Wednesday, June 22, 2011

E-readers vs Paperbacks

E-readers v. paperbacks

The e reader craze took some of us by storm and as expected once one company made it big with their innovate idea many others followed in hot pursuit. It wasn’t long before we had a large variety of e readers on the market claiming to be the thinnest and most efficient for all our mystery, harlequin, and non fictional needs. Like so many people I rode the wave of technology and bought into the fad of owning an e reader. The idea of electronic books seemed so modern while plain old paperbacks and musty library books seemed a thing of the past.

There is now so much we can do with hand held electronic devices, they seem to simplify our lives and allow us endless hours spent indulging in engaging applications. I figured that since I am an avid reader the Pandigital e reader with its color screen and wifi connection was a rational purchase and thus I added it to my Christmas list.

Since this blog is intended to be a general comparison between e readers vs. paperbacks I won’t go into a detailed analysis of the operational issues I have had with my Pandigital e reader, but let me take a moment to jot down a few facts:
1.       I never managed to successfully connect to my email account,
2.       terrible and inexperienced customer service representatives
3.        ongoing device malfunctions.

Now that I got that off my chest let’s move on.

Let’s start by examining the PROS of e readers:
One of the functionality aspects I love most about my e reader is the convenience of purchase. I no longer have to head out to a Chapters or Coles to buy the books on my reading list; I can search for the books directly on my e reader, purchase them through my account and upload the book within seconds all without having to leave the comfort of my own home. If there is a new best seller on the market, or a book that is getting raved reviews and being hyped up by celebrities I don’t have to sign up to be on a waiting list at a local book store or search several different retailers to find what I want.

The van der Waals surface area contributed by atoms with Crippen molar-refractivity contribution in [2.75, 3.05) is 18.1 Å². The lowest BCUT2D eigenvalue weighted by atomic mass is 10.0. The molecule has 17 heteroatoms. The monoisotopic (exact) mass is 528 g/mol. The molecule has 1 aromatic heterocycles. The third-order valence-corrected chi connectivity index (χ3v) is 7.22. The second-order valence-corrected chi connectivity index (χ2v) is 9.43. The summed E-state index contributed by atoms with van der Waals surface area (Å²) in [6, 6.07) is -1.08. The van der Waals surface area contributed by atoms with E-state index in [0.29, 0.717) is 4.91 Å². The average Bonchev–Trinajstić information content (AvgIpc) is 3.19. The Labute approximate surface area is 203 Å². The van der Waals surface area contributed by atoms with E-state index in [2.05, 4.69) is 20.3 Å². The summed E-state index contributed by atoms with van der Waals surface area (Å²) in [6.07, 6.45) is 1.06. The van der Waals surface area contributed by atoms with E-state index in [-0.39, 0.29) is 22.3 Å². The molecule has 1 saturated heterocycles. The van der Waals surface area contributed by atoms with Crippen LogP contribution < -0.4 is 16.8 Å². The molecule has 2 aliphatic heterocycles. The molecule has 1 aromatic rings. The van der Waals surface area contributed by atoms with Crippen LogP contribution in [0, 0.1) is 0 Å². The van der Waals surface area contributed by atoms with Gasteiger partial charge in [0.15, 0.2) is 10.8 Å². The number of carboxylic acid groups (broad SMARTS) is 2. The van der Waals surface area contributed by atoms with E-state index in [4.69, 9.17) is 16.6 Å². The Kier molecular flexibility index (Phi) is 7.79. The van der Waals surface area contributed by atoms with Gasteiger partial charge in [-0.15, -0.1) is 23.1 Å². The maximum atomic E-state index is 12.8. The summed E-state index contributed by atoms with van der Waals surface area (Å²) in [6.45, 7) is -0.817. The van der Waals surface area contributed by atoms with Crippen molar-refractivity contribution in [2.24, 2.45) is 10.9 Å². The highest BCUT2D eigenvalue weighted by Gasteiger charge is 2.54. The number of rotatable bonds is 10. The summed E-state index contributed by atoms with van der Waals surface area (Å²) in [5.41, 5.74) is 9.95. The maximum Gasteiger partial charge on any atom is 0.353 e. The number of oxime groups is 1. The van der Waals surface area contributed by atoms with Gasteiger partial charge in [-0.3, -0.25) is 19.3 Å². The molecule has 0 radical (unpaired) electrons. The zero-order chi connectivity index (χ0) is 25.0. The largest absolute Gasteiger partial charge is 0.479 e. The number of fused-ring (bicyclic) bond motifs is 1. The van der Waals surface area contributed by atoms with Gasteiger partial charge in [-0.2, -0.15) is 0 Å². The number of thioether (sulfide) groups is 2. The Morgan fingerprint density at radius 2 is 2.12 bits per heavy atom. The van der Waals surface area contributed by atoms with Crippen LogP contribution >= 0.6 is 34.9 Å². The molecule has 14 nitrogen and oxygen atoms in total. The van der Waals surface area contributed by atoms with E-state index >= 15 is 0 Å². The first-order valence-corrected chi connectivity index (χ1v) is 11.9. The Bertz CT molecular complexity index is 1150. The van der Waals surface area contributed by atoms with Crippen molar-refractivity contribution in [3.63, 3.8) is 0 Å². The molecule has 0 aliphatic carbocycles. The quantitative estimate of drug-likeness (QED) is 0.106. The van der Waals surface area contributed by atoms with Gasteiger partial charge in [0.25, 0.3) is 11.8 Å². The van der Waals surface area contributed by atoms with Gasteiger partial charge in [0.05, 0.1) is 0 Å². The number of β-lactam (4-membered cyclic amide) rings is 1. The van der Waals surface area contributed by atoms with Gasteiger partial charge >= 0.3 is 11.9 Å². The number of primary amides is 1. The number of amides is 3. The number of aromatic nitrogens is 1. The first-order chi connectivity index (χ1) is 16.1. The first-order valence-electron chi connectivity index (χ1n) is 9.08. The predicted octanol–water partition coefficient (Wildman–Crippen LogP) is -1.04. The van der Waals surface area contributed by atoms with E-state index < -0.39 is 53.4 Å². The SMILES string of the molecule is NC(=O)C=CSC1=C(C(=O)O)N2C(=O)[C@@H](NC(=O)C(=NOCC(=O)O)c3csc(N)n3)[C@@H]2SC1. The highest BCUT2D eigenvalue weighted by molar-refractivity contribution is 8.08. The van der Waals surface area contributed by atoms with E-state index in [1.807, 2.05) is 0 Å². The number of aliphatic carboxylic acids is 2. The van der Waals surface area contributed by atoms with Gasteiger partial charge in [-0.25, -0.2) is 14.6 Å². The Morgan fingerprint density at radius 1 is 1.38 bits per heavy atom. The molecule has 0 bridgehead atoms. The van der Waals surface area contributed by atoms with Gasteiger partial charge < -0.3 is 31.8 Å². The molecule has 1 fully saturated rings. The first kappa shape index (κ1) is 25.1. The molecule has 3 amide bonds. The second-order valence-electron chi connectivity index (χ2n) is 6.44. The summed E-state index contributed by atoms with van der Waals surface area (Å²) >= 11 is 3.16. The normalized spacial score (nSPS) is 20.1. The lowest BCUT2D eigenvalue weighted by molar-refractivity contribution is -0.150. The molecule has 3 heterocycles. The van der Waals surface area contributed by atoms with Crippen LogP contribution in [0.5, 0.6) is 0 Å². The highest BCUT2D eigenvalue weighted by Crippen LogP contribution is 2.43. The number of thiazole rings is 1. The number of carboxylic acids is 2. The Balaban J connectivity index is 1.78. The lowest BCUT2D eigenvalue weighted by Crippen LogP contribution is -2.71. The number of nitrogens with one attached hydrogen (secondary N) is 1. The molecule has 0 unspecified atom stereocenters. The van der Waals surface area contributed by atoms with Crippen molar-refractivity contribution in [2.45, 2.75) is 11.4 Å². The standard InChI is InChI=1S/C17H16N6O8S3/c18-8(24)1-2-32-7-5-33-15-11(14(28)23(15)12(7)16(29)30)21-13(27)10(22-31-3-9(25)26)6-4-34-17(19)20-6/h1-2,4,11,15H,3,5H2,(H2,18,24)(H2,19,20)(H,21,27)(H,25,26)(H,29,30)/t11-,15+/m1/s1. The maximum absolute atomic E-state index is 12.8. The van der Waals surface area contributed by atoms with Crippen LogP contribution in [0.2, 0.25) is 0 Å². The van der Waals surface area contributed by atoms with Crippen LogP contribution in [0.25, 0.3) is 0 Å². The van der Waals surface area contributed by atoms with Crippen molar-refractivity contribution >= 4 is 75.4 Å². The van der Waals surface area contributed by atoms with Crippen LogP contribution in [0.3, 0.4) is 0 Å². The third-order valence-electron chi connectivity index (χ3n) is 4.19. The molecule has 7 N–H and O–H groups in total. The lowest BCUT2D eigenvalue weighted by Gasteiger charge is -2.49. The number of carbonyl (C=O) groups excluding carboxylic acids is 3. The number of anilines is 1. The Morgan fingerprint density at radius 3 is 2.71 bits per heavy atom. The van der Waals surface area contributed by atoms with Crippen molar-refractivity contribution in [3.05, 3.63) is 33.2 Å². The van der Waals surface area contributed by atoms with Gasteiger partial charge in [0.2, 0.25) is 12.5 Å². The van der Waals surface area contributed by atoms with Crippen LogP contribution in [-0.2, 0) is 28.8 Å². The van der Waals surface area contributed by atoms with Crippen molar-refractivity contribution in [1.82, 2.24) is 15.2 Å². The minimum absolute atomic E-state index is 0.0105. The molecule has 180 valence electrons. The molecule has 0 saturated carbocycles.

With my e reader I am supposed to be able to link the device to an e mail account to check my mail. My device also has a wifi connection so I can search the web and read articles and magazines. I can also upload photos, acquire different applications and store contact information. Although I will admit the wifi is slow and the device does not have the ability to stream videos it is an e-reader after all not a lap top so the capacities are rather basic.

The e reader is also rather thin (or at least most claim to be) and they are made to be rather compact, so they are easy to take with you on the go and fit into a bag.

Now for the CONS:
With my e-reader I cannot share my e-books with friends or family. One of the benefits of paperbacks is that you can lend and exchange them with other people. With my e-reader I cannot send my e-books electronically nor can they be uploaded to my computer. I think that once you purchase a novel it is YOURS, you own it and you should be able to do with it as you wish. E-reader manufacturers and the associated book retailers limit the freedom you have with your purchases. I am extremely more willing to lend out a paperback than my e-reader. After paying a hefty penny for my device I find that I am a lot more vigilant and reluctant to lend it out in case of liabilities.

Paperbacks or hard covers can also be taken with you on the go and on travel; unless it’s a large cumbersome book, most novels are also very compact for travel. E- readers also unfortunately limits your reading time, they run on a rechargeable battery that only lasts for so long. You may find yourself worrying about your battery dying or finding a place to recharge as you desperately search for an electrical outlet. With a paperback you can read as much and as long as you like, there is no chance that your paperback will disconnect you on a long boring flight.

Personally I like having the physical book because you can add the novel to your home library or office and it will always be at your finger tips. You can collect e-books, but if you do no matter how extensive your device memory is there is always a limit. Device malfunctions and losing your library is always a risk with an electronic device.

With the rise of Ipads that can also be utilized as e readers among many other functions, e-readers may soon fizzle out into extinction.

 Until the next big technological craze comes along I will continue to purchase both e-books and paper backs depending on if and how I want to store and keep my novels.

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